Conflict of interest None declared.
Depigmentation therapies for normal skin in vitiligo universalis
Version of Record online: 4 NOV 2010
© 2010 The Authors. Journal of the European Academy of Dermatology and Venereology © 2010 European Academy of Dermatology and Venereology
Journal of the European Academy of Dermatology and Venereology
Volume 25, Issue 7, pages 749–757, July 2011
How to Cite
AlGhamdi, K.M. and Kumar, A. (2011), Depigmentation therapies for normal skin in vitiligo universalis. Journal of the European Academy of Dermatology and Venereology, 25: 749–757. doi: 10.1111/j.1468-3083.2010.03876.x
- Issue online: 13 JUN 2011
- Version of Record online: 4 NOV 2010
- Received: 5 April 2010; Accepted: 21 September 2010
- 88% phenol;
- depigmentation therapies;
- monobenzyl ether of hydroquinone;
- monomethylether of hydroquinone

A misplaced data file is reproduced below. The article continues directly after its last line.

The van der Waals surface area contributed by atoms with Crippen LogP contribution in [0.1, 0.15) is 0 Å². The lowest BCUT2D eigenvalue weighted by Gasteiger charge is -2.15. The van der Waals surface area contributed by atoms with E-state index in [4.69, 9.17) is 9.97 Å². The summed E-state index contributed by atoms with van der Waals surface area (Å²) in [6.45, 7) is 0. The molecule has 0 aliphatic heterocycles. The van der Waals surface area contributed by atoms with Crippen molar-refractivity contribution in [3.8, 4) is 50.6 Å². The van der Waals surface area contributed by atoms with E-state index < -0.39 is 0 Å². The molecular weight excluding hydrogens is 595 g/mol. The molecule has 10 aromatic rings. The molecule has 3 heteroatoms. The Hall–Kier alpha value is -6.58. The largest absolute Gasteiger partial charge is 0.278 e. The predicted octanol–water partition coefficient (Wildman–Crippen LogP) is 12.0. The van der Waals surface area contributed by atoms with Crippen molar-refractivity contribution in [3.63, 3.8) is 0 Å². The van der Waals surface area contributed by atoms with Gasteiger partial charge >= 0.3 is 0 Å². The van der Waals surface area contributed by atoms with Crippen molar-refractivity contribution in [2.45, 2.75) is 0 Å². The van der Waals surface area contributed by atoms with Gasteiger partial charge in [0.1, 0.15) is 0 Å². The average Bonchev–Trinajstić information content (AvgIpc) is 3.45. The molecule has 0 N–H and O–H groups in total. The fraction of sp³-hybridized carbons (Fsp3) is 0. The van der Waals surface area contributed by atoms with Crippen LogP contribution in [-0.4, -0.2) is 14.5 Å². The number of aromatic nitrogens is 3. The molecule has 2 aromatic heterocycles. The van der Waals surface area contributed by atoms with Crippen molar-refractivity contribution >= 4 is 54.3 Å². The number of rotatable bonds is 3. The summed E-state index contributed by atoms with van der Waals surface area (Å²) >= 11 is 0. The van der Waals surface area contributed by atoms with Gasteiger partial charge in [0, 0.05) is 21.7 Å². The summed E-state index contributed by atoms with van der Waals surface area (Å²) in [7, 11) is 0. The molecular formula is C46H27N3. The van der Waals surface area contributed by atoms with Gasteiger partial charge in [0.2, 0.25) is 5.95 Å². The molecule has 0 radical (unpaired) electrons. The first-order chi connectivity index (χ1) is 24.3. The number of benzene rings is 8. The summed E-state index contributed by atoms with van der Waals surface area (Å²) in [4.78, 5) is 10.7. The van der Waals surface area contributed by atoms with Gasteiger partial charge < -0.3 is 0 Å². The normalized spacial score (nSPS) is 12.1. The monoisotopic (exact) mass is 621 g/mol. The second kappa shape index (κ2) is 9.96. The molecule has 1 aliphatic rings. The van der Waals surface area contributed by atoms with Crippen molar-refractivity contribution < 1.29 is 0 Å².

If vitiligo involves most of the body, it might be easier to depigment the normal remaining skin rather than to attempt repigmentation. We reviewed the literature to date regarding available therapies for depigmenting the normal skin in vitiligo universalis. Our review revealed that the threshold regarding what percentage of body surface area qualifies as depigmentation is variable among practitioners. Monobenzyl ether of hydroquinone (MBEH) is the most widely used depigmenting agent and has few side-effects. Tretinoin in combination with MBEH is able to speed depigmentation of the skin. Monomethylether of hydroquinone has also been used successfully for depigmentation. Eighty-eight per cent phenol is also effective in depigmenting the skin but its application on large areas is toxic for liver and kidney. Different types of lasers are also available to destruct the melanocytes selectively, but this technique can be painful and expensive. Cryotherapy is a cheap depigmenting therapy but, because of scarring risk, it should only be used by experienced dermatologists. No trials have compared the efficacy of the above-mentioned well-established depigmentation agents/techniques. Certain drugs such as imatinib, imiquimod and diphencyprone, which are used to treat other diseases, caused depigmentation as a side-effect. Some depigmentation agents used for branding cattle can also serve as topical depigmentation agents. In conclusion, comparative clinical trials are needed to compare the efficacy of various depigmentation agents/techniques. In particular, topical imatinib, imiquimod and diphencyprone may be considered as potential depigmenting agents, which require further investigation. This review revealed that MBEH is safe and effective depigmenting agent.